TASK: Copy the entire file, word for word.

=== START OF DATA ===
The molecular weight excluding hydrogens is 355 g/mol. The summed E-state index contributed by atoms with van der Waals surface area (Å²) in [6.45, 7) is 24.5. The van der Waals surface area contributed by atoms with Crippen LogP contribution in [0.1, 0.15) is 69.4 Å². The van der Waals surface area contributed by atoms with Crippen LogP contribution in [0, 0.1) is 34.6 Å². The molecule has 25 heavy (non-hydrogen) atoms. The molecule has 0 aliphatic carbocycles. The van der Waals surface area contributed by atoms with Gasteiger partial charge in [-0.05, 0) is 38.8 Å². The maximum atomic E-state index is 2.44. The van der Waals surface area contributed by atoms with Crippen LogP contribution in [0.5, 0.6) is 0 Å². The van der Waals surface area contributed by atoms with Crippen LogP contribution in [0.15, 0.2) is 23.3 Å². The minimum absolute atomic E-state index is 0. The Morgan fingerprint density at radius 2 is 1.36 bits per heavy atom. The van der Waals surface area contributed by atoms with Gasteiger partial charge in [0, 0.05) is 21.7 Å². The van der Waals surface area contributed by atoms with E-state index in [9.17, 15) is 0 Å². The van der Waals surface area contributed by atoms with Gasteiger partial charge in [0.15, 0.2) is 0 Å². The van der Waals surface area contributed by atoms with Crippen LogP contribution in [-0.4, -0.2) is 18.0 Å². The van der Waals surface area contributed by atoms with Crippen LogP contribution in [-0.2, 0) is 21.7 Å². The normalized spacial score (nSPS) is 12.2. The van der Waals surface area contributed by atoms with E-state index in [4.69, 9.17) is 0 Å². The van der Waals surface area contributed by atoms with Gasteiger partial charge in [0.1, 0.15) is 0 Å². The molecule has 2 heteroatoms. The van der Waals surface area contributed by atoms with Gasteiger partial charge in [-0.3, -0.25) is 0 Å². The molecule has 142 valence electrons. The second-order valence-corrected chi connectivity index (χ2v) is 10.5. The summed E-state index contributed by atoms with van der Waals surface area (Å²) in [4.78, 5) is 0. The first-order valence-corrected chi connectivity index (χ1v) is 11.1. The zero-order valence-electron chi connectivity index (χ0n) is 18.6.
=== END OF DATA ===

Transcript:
The molecular weight excluding hydrogens is 355 g/mol. The summed E-state index contributed by atoms with van der Waals surface area (Å²) in [6.45, 7) is 24.5. The van der Waals surface area contributed by atoms with Crippen LogP contribution in [0.1, 0.15) is 69.4 Å². The van der Waals surface area contributed by atoms with Crippen LogP contribution in [0, 0.1) is 34.6 Å². The molecule has 25 heavy (non-hydrogen) atoms. The molecule has 0 aliphatic carbocycles. The van der Waals surface area contributed by atoms with Gasteiger partial charge in [-0.05, 0) is 38.8 Å². The maximum atomic E-state index is 2.44. The van der Waals surface area contributed by atoms with Crippen LogP contribution in [0.5, 0.6) is 0 Å². The van der Waals surface area contributed by atoms with Crippen LogP contribution in [0.15, 0.2) is 23.3 Å². The minimum absolute atomic E-state index is 0. The Morgan fingerprint density at radius 2 is 1.36 bits per heavy atom. The van der Waals surface area contributed by atoms with Gasteiger partial charge in [0, 0.05) is 21.7 Å². The van der Waals surface area contributed by atoms with E-state index in [9.17, 15) is 0 Å². The van der Waals surface area contributed by atoms with Gasteiger partial charge in [0.15, 0.2) is 0 Å². The van der Waals surface area contributed by atoms with Crippen LogP contribution in [-0.4, -0.2) is 18.0 Å². The van der Waals surface area contributed by atoms with Crippen LogP contribution in [-0.2, 0) is 21.7 Å². The normalized spacial score (nSPS) is 12.2. The van der Waals surface area contributed by atoms with E-state index in [4.69, 9.17) is 0 Å². The van der Waals surface area contributed by atoms with Gasteiger partial charge in [0.1, 0.15) is 0 Å². The molecule has 2 heteroatoms. The van der Waals surface area contributed by atoms with Gasteiger partial charge in [-0.3, -0.25) is 0 Å². The molecule has 142 valence electrons. The second-order valence-corrected chi connectivity index (χ2v) is 10.5. The summed E-state index contributed by atoms with van der Waals surface area (Å²) in [4.78, 5) is 0. The first-order valence-corrected chi connectivity index (χ1v) is 11.1. The zero-order valence-electron chi connectivity index (χ0n) is 18.6.